Last July, the Cassini spacecraft passed through a clearing in Saturn's outermost major ring and recorded a set of wavy features at the gap's edges. To explain the ripples, scientists predicted the existence of a new Saturnian moon. But, they couldn't tell for sure, because until this spring, Cassini orbited Saturn in the same plane as the rings. So, it could view them only as a pencil-thin line. In April, Cassini rose out of the plane, enabling the craft to peer down on the rings.
On May 1, the spacecraft proved the moon prediction correct when it spotted the second known moon lying entirely within the planet's system of icy rings. Although the moon is only 7 kilometers across, it has enough gravity to scallop the edges of what's known as the Keeler gap in the A ring, the outermost of the planet's bright main rings.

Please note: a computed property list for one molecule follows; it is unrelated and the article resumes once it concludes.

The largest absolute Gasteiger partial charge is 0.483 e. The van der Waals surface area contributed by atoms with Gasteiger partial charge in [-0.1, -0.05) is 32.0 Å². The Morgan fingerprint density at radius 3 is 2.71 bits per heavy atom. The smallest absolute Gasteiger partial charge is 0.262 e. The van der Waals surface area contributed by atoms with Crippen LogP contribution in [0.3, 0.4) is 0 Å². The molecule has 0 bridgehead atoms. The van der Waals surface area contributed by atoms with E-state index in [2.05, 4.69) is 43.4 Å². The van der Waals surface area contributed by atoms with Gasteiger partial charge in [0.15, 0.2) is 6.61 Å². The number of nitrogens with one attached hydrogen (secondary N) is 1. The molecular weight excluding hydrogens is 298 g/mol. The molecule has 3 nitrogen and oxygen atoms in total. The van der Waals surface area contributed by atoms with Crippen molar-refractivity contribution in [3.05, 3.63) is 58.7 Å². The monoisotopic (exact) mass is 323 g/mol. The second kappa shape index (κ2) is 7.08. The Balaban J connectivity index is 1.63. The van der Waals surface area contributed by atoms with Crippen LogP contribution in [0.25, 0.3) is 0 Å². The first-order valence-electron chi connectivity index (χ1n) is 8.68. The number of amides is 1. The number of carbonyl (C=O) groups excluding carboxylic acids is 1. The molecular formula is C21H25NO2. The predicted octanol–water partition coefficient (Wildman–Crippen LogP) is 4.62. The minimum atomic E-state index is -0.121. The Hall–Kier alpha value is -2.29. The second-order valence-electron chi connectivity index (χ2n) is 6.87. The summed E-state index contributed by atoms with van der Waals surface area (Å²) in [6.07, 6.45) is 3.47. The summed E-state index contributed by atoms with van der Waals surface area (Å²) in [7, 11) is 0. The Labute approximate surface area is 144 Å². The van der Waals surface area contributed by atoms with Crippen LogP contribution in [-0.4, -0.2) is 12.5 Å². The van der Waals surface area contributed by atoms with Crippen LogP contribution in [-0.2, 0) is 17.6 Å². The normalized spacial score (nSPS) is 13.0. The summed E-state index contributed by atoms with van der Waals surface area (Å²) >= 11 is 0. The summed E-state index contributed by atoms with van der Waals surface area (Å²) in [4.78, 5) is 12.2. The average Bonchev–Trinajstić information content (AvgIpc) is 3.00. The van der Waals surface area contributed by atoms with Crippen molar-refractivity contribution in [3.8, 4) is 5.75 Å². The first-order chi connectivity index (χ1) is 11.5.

The other ring-bound Saturnian moon, 16-km-wide Pan, orbits along a closer-in clearing called the Encke gap and creates similar wavelike features. The moons Prometheus and Pandora, which lie on either side of Saturn's narrow F ring, also produce the scalloping effect.
Cassini will fly above the rings until December, and researchers expect that it will uncover many more hidden moons.